Of course, there’s still the matter of price. While solid state drives have several advantages over their mechanical hard drive brethren—durability, reliability, and speed among them—they still cost a lot more. A one-terabyte mechanical hard drive costs less than $100, but a 256GB SSD can cost close to $800. Nevertheless, today’s SSDs have significantly dropped in price, and combined with the technological advances, are a much improved value. Is that enough to get your purchasing dollars? We were compelled to find out, Maximum PC–style.
Back in the prehistoric times (April 2009), we reviewed the Domino A.L.C, an all-in-one liquid CPU-cooling system with three different speeds and an LCD screen. It worked well and was easy to install, but the screen (and attendant fan control) was, in our opinion, poorly thought-out. To see the apparatus, your case needed a side window, and to use it, you’d need to remove your side panel entirely—in which case, why not just use air? But the Domino performed well, so we let it slide.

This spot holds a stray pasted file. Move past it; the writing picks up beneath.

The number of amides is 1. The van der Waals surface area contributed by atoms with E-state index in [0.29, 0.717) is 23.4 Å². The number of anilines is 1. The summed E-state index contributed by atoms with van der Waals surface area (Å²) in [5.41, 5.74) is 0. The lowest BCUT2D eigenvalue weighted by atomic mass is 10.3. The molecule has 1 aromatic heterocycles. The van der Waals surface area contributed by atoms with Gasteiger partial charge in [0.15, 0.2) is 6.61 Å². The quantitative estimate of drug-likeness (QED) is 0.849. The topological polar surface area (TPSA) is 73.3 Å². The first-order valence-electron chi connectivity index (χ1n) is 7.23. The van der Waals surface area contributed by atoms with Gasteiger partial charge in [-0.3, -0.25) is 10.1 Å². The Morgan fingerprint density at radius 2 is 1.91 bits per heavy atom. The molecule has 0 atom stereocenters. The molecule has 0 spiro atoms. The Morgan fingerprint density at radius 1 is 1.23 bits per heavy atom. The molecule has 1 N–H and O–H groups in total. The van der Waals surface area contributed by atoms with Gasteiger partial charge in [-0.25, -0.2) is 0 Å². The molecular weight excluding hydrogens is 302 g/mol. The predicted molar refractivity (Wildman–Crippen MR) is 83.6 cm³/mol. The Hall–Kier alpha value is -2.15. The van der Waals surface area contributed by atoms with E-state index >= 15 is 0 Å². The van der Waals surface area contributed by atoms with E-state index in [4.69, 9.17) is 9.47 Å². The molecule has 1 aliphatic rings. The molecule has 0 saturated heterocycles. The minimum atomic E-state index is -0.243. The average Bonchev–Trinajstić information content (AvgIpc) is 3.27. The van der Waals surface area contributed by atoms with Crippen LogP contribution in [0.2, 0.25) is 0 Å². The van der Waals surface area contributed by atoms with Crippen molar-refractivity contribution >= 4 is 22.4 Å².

Those features are gone in CoolIT’s new Eco A.L.C. In fact, the Eco bears a strong resemblance to Corsair’s H50 all-in-one that we reviewed in September 2009.
Like the Corsair H50, the Eco consists of a heat exchanger and pump that mount directly to the CPU socket, a radiator connected to the pump by a closed cooling loop, and a 12cm fan that connects to the radiator. The radiator and fan replace the rear 12cm or 14cm exhaust fan that’s standard in most ATX cases. The pump is powered by a 3-pin connector attached to any motherboard fan header, while the exhaust fan has a 4-pin PWM connector and attaches to the CPU_FAN header—just like with the H50.